Some less good cases will be deterred by the introduction of fees. But there will be other ones where a client is determined to take the case through.  Many such cases have previously been resolved by the employer offering £500 to settle early in the process – with the introduction of fees, the costs of early settlement will be higher.

Won’t Fee Remission help a lot of the poorest clients?

Yes, a lot of clients will probably be eligible for fee waiver or reduction. But it’s not easy to tell at glance who is – there is a complicated form to be completed, as explained in this 22 page government leaflet.   A lot of information needs to be supplied by the client, including recent pay slips.

I do hope someone has considered how this Fee Remission application will apply to ET cases where one of the issues is that the worker has not been supplied with correct (or sometimes any!) pay slips…

Effect on case numbers

There is likely to be a significant drop in the next couple of months, because anyone coming through the door at a CAB or a Law Centre with a potential employment case in the last month will have been urged to get their case in quickly before today’s fee changes. But after this temporary effect it will be interesting to see how numbers of cases change.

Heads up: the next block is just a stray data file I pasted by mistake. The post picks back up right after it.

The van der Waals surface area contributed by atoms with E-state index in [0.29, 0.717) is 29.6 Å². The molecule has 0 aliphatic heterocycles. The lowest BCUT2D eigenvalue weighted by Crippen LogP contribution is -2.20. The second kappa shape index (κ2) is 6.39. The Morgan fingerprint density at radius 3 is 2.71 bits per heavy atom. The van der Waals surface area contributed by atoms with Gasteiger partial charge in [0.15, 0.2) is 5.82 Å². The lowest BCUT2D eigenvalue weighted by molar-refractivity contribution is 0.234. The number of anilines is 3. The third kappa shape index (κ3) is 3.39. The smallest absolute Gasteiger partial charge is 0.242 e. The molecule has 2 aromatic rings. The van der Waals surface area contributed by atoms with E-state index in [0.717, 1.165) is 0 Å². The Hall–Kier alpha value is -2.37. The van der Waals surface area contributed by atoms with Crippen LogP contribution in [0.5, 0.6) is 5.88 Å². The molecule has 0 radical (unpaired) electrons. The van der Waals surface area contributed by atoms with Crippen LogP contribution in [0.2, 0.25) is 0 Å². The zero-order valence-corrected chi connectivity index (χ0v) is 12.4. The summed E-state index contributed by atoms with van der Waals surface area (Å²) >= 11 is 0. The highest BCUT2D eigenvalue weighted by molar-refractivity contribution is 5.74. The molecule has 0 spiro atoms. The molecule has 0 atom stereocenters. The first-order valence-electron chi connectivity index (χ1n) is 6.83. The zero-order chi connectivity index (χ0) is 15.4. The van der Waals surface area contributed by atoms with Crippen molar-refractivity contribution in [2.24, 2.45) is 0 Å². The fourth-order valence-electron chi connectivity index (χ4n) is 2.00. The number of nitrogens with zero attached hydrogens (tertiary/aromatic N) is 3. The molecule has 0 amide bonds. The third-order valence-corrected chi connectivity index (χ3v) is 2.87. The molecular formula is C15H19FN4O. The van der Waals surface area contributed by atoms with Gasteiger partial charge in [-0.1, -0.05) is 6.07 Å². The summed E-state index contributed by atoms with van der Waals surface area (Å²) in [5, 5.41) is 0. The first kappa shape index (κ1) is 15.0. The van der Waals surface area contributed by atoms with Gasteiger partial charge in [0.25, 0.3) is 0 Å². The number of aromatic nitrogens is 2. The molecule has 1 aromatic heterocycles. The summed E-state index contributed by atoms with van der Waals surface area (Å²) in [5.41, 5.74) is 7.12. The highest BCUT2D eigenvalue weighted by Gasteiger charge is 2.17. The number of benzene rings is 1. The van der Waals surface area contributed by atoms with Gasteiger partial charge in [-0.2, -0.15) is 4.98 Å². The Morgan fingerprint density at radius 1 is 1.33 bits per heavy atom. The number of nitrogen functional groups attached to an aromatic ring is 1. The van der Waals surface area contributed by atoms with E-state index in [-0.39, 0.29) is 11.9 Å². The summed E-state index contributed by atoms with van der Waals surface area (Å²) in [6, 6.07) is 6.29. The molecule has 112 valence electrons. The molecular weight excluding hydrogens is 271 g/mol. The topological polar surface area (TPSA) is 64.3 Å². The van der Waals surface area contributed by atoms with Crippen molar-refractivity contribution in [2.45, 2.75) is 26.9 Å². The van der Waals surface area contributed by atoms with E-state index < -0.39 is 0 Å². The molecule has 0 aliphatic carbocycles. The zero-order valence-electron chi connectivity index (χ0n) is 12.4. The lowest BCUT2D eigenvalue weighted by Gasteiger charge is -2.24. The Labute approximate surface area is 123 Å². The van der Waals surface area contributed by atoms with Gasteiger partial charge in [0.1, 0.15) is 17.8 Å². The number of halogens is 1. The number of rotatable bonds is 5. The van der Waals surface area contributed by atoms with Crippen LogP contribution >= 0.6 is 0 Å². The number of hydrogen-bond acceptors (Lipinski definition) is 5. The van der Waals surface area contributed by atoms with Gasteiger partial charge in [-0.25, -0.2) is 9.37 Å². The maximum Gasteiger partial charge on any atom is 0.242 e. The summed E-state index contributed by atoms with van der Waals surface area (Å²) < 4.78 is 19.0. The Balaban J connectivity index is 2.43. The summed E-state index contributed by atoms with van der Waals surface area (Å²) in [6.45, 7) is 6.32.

ET cases number will only fall if the numbers of clients deterred from taking cases or switching to Small Claims cases outweighs the number of employers who refuse to resolve disputes before going to a Tribunal.

Whether the total number of ET cases + Small Claims cases for unpaid wages drops will only be clear after quite a while. The government may not be going to get the result it expects.


  1. melonfool says:

    I think the cost to the government will go up in fact – the fees are, effectively, means-tested (see remission) and therefore a whole new layer of bureaucracy is invented which was not there previously. Much has been made of judges’ ability to strike out cases with no merit – they always had this ability, I don’t know if it has been enhanced in any way though. Also, judges always had the ability to impose a £500 fee for cases with little prospect of success and the respondent was always able to ask for this to be considered – again, the claimant could show they were suffering hardship and the fee could be reduced, but even so, the fee itself is not wholly new.
    Judges are not daft, I have heard them heavily persuade claimants to withdraw claims in the past and been successful, where I have been acting for the respondent (and the trick here, as a respondent, is to keep your mouth shut while this happens!). So I’m not entirely sure how many claims with no real prospect of success really do get to hearing. I know for sure I have never sat in a hearing feeling 100% sure we’d win, so the claimant must always have felt there was *some* chance.